Eternal security is a view which teaches that believers are able to trust in Jesus and walk with God through the power of God as He perseveres their faith through His unwavering faithfulness and this means that because salvation is rooted in a constantly pursuing God, salvation cannot be lost. I like to call this view the “Free Pass Theology” because it seems to give Christians a free pass to do whatever they want in their walk with no eternal consequence for their actions and this seems to cheapen the power of God’s grace.
The Doctrine of Assurance is similar to the eternal security view. The similarity is largely implied by the names. Eternal security views the believer as being eternally saved while the Doctrine of Assurance assures the believer that they are saved while both instances of “knowing” seem to present a false sense of security in themselves. However, this doctrine does seem to present conditions which salvation is dependent upon.
There are three witnesses that help the believer recognize where they stand with the first being Christ who said that those who trust Him and rely upon Him would have eternal life. Here, two clarifications must be acknowledged. First, one must acknowledge that they are full of sin and helpless without Christ whose work on the Cross was sufficient atonement for sin. Second, faith must be directed to Christ alone with the recognition that neither baptism, Mass, nor good works can save a person.
The second witness is the Holy Spirit and as Romans 8:16 demonstrates, the Holy Spirit dwells within each believer and regenerates them. When a new believer converts, they are energized by the Holy Spirit and spiritual growth begins and the sense of the Holy Spirit’s presence accompanies the gift of salvation and provides an element of certainty in the believer’s heart.
The third witness is the fruit of the new life which are works that accompany salvation. Salvation is not gained by works, but salvation does produce good fruit bearing works. This distinction must be made here. Some experience growth that is dramatic through proper teaching and desire for a personal knowledge of God and Christian fellowship and some may be wandering in a spiritual wilderness without guidance in their faith while others may simply just fall away. Regardless, there is an outer change brought on by the spiritual change within a believer and if no change is present, a believer should examine themselves to gauge whether they have savingly believed.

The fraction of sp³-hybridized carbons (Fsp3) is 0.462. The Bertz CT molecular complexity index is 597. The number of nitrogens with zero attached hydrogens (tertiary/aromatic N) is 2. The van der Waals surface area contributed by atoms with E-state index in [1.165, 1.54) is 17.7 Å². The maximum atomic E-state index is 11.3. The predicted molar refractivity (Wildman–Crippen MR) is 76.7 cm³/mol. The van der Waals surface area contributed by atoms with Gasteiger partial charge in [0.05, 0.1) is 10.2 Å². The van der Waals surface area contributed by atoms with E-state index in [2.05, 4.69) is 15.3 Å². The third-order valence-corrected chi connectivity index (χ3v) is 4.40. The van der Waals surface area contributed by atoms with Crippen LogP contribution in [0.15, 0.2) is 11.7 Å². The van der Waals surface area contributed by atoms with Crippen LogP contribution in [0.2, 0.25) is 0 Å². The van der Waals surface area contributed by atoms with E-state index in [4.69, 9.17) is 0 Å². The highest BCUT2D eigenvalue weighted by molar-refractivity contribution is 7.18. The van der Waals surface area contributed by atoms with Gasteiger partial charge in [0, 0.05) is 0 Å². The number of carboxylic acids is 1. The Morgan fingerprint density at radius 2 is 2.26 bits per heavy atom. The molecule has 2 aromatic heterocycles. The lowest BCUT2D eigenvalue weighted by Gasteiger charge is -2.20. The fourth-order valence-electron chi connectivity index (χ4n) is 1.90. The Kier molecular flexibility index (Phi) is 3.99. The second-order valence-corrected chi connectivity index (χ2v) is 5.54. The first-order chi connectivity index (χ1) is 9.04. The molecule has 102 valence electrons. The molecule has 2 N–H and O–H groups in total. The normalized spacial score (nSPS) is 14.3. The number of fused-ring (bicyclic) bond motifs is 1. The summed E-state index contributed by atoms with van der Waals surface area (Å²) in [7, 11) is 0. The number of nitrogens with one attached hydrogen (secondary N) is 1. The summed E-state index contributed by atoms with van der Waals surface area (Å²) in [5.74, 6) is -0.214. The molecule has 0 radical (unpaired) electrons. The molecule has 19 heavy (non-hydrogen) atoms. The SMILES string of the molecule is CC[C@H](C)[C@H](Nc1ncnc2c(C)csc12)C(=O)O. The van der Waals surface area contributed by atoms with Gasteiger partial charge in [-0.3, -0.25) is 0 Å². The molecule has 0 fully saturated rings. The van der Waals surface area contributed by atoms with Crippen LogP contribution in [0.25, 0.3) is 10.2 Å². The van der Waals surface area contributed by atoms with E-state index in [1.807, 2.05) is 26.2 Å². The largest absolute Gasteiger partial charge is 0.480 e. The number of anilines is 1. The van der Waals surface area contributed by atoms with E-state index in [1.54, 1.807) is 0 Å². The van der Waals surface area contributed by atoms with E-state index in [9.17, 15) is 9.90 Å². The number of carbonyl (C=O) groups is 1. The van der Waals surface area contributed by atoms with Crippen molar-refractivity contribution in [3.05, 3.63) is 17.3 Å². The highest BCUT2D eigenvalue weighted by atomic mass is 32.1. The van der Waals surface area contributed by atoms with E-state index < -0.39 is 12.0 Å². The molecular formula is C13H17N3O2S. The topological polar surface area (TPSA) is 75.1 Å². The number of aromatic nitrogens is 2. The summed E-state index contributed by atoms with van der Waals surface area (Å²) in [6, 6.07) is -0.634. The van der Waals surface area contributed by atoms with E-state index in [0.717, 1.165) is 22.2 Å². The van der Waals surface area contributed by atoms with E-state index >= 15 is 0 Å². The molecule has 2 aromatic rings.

The opposing view regarding salvation is known as the conditional security view (or the need to persist in faith). This view is best represented by the concept of a personal relationship which people enter into freely and freely choose to maintain and is also biblically sound as the Bible seems to present salvation in conditional terms, constantly warns against believers falling away, and identifies certain people who had lost their salvation. This is the view that I identify with and feel is the most biblical.
To begin, Scripture shows the believer that salvation is eternal from God’s side of it, but it is conditional from the human side meaning man should be concerned with whether they are doing what is asked of them through Scripture and by God and not whether God is doing His part because He always is loving believers, pursuing them through the sacrifice of Jesus, and refining their faith. While this area of God’s role does reflect the idea of being eternally secure, the conditional element comes in the human decision to choose it as God will not override man’s freedom (2 Peter 3:9) and this means that believers must make a constant choice to trust Christ and walk with God.
There are different examples in Scripture which support the argument for a conditional nature in salvation. First, God frequently tested His covenant partners to see if their faithfulness would endure (Gen. 22:12; Deut. 8:2 and 13:1-3; 2 Chron. 32:31) and those who do not pass the tests are no longer viewed as covenant partners and are cut off from Him until they repent and return to Him (Heb. 3:7-10; Rom. 11:17-24). Second, Jesus says in Matthew 10:22 that the one who endures in their faith will be saved and Paul also alludes to this in 2 Timothy 2:12 when he suggest that endurance allows the believer to reign with Christ while denying Him will cause Him to deny the believer.
Continuing, Scripture implies it is possible to fall away from God’s grace as it frequently warns against falling away. The most powerful example of this comes from 2 Peter 2:20-21 in which Peter teaches that it is possible for those who were once made righteous through Christ to choose to reject the salvation later and pretty much wreck their lives eternally. This leads into the idea that salvation hinges on continual obedience and faith which is best shown by the example of the Israelites in Romans 11, Galatians 5, and 2 Timothy 2:17-18 as they denied future resurrection, salvation for the Gentiles, and Christ Himself. Hebrews 6:4-6 also shows that a believer can fall away and choose to persist in sin as they reject Christ thus losing their salvation.